Counties report smooth elections

By Alex Bridges

FRONT ROYAL — Election Day went smoothly at the polls Warren and Shenandoah counties, according to voter registrar’s offices.

Voters in Front Royal cast ballots for mayor and Town Council seats as well as in national contests at polling places on Tuesday. Voters registered outside the town in Warren County and those in Shenandoah County cast ballots in the U.S. Senate and House of Representatives races.

Electoral boards across the state began their work to canvass ballots cast Tuesday. The process can take days, even weeks.

This marked the first year that Front Royal held its local elections in November. This also was the first time the Virginia Department of Elections required voters to present photo IDs at the polls in order to cast a ballot.

Warren County Voter Registrar Carol Tobin said Wednesday she heard of no problems at polls.

“You have general things but there really aren’t any problems that they don’t usually resolve or call here and resolve,” Tobin said. “Of course, if there are ever any issues and they call in, we try to be right on top of anything.”

Elections also went smoothly in Shenandoah County, Voter Registrar Lisa McDonald said.

“The photo ID [requirement] didn’t seem to be very much of a problem,” McDonald said. “It seemed like the voters were prepared. Most voters were aware of the new law because we only had 11 that had to vote [by] provisional [ballot] due to lack of ID out of 11,000 some voters.

Tobin said she didn’t hear of any specific instances in which election workers had to turn someone away from the polls. Voters who could not provide a photo ID could cast a provisional ballot with the requirement that they produce such identification to the registrar’s office by noon Friday. Or registered voters could obtain a photo ID at the registrar’s office on Election Day.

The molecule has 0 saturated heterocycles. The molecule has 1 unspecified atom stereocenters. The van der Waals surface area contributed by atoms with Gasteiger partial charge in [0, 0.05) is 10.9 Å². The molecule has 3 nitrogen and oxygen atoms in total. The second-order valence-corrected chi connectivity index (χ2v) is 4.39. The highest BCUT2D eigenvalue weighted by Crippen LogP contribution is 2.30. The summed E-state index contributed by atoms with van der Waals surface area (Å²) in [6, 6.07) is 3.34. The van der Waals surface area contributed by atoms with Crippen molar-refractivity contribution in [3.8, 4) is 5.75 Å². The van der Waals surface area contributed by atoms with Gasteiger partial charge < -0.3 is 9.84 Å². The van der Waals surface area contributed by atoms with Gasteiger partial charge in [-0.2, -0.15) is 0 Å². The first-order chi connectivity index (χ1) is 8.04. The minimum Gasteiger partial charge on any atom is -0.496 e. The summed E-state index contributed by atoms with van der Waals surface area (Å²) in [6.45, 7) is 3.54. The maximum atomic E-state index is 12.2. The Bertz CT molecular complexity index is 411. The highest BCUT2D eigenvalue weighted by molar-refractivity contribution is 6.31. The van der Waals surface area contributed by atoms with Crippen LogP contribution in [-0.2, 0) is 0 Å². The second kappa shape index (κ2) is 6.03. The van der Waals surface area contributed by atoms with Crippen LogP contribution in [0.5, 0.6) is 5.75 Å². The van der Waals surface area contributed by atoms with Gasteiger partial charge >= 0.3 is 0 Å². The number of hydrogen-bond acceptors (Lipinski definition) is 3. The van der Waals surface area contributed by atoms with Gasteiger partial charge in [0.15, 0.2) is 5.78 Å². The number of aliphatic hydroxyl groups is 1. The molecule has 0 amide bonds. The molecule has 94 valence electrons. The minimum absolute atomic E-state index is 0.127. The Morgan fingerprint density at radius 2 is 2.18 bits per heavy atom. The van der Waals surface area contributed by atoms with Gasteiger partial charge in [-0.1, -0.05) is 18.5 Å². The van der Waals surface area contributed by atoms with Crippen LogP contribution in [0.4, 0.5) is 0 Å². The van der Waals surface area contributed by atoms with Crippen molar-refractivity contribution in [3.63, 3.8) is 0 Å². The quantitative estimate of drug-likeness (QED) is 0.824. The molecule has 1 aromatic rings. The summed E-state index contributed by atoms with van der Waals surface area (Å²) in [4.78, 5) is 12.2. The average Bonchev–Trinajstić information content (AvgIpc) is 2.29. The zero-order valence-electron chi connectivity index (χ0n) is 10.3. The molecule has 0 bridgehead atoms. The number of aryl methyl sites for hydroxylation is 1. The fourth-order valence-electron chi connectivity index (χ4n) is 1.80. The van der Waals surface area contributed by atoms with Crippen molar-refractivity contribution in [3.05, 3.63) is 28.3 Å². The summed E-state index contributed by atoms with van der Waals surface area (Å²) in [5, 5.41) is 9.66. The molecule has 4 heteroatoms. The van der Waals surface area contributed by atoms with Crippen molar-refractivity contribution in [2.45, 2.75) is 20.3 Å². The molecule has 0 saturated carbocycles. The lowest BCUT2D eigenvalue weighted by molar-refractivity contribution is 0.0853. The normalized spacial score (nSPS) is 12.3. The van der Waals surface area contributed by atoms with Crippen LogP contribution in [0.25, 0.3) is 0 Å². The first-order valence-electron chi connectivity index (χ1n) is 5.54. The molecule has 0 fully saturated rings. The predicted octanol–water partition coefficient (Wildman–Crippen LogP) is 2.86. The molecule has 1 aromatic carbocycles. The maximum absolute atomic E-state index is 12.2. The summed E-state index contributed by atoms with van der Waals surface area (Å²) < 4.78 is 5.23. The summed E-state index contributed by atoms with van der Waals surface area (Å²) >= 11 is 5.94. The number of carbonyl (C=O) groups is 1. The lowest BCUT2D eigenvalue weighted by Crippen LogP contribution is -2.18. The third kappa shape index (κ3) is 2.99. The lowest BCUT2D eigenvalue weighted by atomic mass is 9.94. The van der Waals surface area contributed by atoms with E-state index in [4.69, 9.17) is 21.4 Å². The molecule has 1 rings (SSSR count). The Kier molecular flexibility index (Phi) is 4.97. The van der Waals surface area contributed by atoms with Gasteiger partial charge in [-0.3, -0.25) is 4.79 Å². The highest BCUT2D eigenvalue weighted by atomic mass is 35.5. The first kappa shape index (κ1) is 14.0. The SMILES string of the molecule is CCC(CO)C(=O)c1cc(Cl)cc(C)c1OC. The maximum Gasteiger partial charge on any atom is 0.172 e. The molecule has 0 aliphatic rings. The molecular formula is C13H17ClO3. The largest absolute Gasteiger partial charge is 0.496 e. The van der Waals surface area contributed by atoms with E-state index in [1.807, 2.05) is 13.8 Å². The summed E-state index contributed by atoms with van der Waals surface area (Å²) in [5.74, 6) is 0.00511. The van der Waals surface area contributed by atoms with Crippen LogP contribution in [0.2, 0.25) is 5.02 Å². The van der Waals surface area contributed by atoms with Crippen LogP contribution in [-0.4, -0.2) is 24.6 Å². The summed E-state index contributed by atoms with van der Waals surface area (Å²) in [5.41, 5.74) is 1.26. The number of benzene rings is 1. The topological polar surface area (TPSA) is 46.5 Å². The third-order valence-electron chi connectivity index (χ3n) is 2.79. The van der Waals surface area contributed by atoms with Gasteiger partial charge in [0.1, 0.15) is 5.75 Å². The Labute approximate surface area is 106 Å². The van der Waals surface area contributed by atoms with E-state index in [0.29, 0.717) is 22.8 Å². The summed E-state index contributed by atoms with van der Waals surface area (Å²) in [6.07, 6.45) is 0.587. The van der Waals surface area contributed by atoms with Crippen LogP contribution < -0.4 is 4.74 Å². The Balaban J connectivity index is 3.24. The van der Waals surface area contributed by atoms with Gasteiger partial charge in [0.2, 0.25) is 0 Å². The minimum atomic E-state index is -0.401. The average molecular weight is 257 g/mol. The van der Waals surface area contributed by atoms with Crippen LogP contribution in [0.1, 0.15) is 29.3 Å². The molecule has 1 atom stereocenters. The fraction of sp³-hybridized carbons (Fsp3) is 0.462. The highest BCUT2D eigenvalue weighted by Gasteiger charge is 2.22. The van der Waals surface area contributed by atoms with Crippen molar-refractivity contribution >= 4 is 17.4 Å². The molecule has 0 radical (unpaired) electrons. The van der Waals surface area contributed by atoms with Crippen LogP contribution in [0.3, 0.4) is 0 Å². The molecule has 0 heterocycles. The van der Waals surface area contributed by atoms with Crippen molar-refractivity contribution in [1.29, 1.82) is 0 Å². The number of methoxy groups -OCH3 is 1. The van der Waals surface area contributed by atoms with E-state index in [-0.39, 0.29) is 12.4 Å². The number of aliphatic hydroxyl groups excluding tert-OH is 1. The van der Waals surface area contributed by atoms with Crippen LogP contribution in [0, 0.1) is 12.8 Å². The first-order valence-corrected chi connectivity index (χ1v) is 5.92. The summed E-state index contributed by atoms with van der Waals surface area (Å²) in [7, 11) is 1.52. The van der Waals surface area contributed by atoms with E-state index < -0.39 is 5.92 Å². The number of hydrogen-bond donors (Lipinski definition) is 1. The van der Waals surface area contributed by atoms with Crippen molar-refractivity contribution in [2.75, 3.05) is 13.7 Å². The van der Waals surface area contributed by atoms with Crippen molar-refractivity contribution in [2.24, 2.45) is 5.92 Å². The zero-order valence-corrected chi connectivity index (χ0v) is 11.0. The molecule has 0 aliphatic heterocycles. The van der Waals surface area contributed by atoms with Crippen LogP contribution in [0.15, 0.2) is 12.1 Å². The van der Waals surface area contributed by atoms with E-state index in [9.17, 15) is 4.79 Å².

Approximately 25 voters cast provisional ballots in the election, Tobin said. Electoral boards must determine if a voter who cast a provisional ballot is registered before it can count the vote. Electoral board members also spent time at the polls making sure voting went well, Tobin said.

The new rules did not appear to have affected turnout in Shenandoah County. Unofficial results in Shenandoah County showed that 11,118 registered voters cast ballots, or 41 percent of the total, turned out at the polls, according to McDonald. Turnout exceeded her estimate of the mid- to high 30s, she said. Turnout in the last midterm election four years ago was around 35 percent, McDonald noted.

In Warren County, 38 percent of registered voters cast ballots in the elections, according to data Tobin provided. Official numbers will be determined once ballots are canvassed.

Unofficial data for Frederick County showed that 22,045 of the 52,910 registered voters, or 41.67 percent, cast ballots, according to General Registrar Rick Miller.

Virginia Beach and Newport News reported problems with voting machines on Election Day. Warren County had no such problems. While the machines Warren County uses might “hibernate,” Tobin said the devices can be “woken up.” Tobin said none of the county’s voting machines — a different brand than those used in Virginia Beach and Newport News — have ever crashed.

Warren County’s registrar’s office also keeps spare voting machines in case one malfunctions.

“We have spares and we always try to keep as many as needed in the precincts and we have two technicians that are ready to go,” Tobin said.

Shenandoah County uses optical scanner voting machines in which ballots are inserted and read. Some of the machines are 17 years old. In a few cases, most of which occurred in the Fort Valley precinct, machines jammed as ballots were inserted, McDonald said.

“I think that was a little frustrating for the poll workers,” McDonald said.

Contact staff writer Alex Bridges at 540-465-5137 ext. 125, or abridges@nvdaily.com